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Vietnam Reconsidered
Vietnam Reconsidered

Vietnam Reconsidered

The War, the Times, and Why They Matter


480 Pages, 6 x 9

Formats: Trade Paper, EPUB, Mobipocket

Trade Paper, $24.95 (US $24.95) (CA $33.95)

Publication Date: June 2019

ISBN 9781634242370

Rights: WOR

Trine Day (Jun 2019)


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An analysis of the war, the times, and the national trauma that's stretched into current events, from the perspective of an anti-war veteran

Very few of the many books about the Vietnam War fully address why the fighting was conducted in such a cruel manner, why it was prolonged far past its logical end, or what, ultimately, went wrong. American literature has been reluctant to emphasize the fact that between 3.5 and 5 million Southeast Asians died—many of them peasants—that the majority of the bombs dropped from American planes landed on South Vietnam—our ally and an impoverished agricultural society—or that the use of napalm and Agent Orange was, in reality, chemical warfare. Americans have been reluctant to acknowledge the damage done, but after 17 years of another, very similar conflict in Afghanistan, many Americans are beginning to wonder why our highly financed and supported military isn't more effective. This book strongly suggests that the lessons of Vietnam are relevant and worthy of being reconsidered as today's wars are debated. From Captain Kangaroo, Roy Rogers, and Walt Disney to space travel, muscle cars, and The Beatles, the generation that would be sent to fight in Vietnam was uniquely influenced by times that were a-changin'. Like square pegs in a round hole, the post-World War II baby boomers were brought up with values that made widespread social outcry against the horrors of the war predictable and necessary. Those influences and values have long been ignored, but this book revives a spirited discussion and analysis of the first war America lost.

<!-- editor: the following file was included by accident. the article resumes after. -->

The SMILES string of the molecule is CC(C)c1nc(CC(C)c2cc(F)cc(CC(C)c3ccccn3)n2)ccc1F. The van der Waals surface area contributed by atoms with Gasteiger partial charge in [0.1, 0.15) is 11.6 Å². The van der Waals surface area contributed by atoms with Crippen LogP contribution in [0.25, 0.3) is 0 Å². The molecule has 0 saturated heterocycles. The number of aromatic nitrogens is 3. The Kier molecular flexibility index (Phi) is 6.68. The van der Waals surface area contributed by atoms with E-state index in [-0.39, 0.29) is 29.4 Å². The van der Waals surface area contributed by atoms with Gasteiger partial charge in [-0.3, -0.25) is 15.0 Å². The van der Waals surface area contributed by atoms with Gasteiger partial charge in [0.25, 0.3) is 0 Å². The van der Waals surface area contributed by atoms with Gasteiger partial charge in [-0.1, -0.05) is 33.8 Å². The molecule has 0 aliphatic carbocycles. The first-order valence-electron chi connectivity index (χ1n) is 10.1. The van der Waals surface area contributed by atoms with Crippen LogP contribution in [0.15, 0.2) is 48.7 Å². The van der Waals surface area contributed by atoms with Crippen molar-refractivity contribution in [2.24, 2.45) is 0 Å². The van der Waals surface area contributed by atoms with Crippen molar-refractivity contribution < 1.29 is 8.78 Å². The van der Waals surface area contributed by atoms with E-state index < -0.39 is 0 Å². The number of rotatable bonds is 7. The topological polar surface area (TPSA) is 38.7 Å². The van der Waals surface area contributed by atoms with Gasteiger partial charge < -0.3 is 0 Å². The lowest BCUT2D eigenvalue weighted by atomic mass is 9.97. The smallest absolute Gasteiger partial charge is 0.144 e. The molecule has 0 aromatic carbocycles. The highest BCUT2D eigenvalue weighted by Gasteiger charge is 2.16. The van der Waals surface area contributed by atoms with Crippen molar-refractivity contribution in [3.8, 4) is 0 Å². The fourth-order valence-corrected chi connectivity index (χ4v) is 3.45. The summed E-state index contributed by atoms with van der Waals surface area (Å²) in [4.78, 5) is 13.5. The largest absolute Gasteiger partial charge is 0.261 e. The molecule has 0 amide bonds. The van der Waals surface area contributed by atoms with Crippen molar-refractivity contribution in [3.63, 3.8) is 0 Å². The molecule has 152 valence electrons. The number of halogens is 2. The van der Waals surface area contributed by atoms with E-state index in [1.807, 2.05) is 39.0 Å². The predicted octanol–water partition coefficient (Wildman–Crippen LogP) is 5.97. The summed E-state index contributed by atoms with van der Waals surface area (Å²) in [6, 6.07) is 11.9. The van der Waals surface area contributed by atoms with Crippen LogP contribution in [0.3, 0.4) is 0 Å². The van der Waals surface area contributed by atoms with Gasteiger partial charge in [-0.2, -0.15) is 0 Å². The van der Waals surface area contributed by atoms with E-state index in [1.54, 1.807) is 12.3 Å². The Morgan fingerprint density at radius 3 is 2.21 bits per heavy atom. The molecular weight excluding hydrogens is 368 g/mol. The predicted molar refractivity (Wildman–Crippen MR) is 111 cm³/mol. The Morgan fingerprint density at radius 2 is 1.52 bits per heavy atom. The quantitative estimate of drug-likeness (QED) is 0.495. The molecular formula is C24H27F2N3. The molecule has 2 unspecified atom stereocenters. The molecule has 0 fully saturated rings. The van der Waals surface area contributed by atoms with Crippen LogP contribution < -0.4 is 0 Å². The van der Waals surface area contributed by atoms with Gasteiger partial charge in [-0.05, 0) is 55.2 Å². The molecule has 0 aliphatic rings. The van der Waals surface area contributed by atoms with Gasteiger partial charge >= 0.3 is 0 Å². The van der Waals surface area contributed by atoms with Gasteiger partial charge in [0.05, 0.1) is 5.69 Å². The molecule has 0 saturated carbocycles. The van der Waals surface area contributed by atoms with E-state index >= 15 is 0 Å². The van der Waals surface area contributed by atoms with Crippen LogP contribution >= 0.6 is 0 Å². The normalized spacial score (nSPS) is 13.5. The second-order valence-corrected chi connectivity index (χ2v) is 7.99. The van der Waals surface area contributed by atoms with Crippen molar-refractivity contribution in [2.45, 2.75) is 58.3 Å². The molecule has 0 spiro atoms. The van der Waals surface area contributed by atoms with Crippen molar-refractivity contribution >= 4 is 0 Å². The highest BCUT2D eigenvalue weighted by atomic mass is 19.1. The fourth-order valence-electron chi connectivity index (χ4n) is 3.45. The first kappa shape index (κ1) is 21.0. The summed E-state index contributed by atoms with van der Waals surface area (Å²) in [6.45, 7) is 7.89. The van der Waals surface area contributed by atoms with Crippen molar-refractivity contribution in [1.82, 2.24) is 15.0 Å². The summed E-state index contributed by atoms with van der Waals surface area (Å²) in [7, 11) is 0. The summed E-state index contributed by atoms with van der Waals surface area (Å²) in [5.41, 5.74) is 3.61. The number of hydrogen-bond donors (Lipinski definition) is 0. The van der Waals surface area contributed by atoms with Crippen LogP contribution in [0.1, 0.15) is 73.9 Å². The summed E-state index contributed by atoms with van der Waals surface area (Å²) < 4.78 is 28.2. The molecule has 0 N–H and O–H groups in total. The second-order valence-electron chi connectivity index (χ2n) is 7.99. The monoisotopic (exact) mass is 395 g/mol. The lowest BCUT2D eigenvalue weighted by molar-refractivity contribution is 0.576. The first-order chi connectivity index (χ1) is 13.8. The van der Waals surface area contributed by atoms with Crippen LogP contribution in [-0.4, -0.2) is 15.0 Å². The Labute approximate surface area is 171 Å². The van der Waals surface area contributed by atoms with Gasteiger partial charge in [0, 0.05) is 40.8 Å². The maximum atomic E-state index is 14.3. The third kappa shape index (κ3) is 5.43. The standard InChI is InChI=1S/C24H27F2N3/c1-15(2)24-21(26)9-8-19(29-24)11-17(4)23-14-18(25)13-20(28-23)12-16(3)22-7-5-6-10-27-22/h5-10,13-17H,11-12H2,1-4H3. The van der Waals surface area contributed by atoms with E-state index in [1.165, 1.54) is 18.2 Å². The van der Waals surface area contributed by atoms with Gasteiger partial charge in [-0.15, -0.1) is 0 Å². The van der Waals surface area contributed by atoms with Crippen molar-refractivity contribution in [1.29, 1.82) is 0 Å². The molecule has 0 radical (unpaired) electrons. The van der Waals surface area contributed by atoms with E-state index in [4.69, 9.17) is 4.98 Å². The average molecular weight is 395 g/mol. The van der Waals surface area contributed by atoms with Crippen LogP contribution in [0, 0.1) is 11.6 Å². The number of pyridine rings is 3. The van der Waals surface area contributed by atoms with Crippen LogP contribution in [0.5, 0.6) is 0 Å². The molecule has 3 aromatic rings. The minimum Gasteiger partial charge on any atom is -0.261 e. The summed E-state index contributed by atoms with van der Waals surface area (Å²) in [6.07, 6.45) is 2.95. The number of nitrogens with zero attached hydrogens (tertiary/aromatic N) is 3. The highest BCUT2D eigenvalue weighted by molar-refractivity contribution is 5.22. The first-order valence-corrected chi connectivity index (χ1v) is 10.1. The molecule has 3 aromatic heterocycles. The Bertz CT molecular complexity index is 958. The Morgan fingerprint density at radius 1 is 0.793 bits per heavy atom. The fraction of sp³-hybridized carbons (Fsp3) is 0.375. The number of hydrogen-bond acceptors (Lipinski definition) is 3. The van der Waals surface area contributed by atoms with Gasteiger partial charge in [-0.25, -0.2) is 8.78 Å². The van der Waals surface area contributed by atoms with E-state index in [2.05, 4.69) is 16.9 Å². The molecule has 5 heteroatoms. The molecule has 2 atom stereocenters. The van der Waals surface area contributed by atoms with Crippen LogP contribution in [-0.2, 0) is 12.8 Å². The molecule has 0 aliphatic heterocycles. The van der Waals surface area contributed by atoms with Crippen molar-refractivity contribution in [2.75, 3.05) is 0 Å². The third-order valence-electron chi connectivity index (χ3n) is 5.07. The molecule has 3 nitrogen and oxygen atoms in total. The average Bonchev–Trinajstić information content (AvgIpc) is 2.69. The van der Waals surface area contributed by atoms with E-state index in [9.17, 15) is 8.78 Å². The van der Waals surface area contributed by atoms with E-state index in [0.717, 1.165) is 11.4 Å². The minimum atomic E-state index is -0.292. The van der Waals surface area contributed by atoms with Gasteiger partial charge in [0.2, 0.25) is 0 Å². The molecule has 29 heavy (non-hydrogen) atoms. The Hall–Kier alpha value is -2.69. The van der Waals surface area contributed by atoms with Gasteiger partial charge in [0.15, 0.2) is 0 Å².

"A thoughtful. Timely, and beautifully written book that every American should read if we are ever to learn from the disaster of Vietnam." —Ron Kovic, author of Born on the Fourth of July

"Reading this book, I got angry all over again. The only thing we learn from history is that we don't learn from history. Ketwig has done a great job in bringing the entire era, the war, its historical setting, the culture and emotions of the times to life in a vivid and powerful way. Even those who fought in Vietnam will learn much and will be shockingly reminded of how huge that whole experience has been. Congrats to Ketwig on an interesting and important book." —Bobby Muller, founder of Vietnam Veterans of America and cofounder of the International Campaign to Ban Landmines, which won the Nobel Peace Prize in 1997

"A thoughtful mosaic on the war and its times. His trauma-honed insights range from the military-industrial-intelligence complex's killing of President Kennedy, who was committed to ending the war, to the corporate profiteering that fueled 12 more years of slaughter. Ketwig's work inspires us to seek the abolition of war." —James W. Douglass, author, JFK and the Unspeakable

"A balanced, engaging, fascinating look at the slimy underbelly of the American power structure and the hired guns of the media who cover up for them." —Michael Le Flem. Michael Le Flem is an independent researcher and a university lecturer in history and philosophy in Chicago. He holds a Master's degree in Western Intellectual History from Florida State University.

Author Biography

John Ketwig was in Vietnam from September 1967 to September 1968. He is a member of Vietnam Veterans of America and Veterans For Peace and a lifetime member of Vietnam Veterans Against the War. He is the author of the critically acclaimed memoir ... and a hard rain fell and has written for numerous magazines and publications.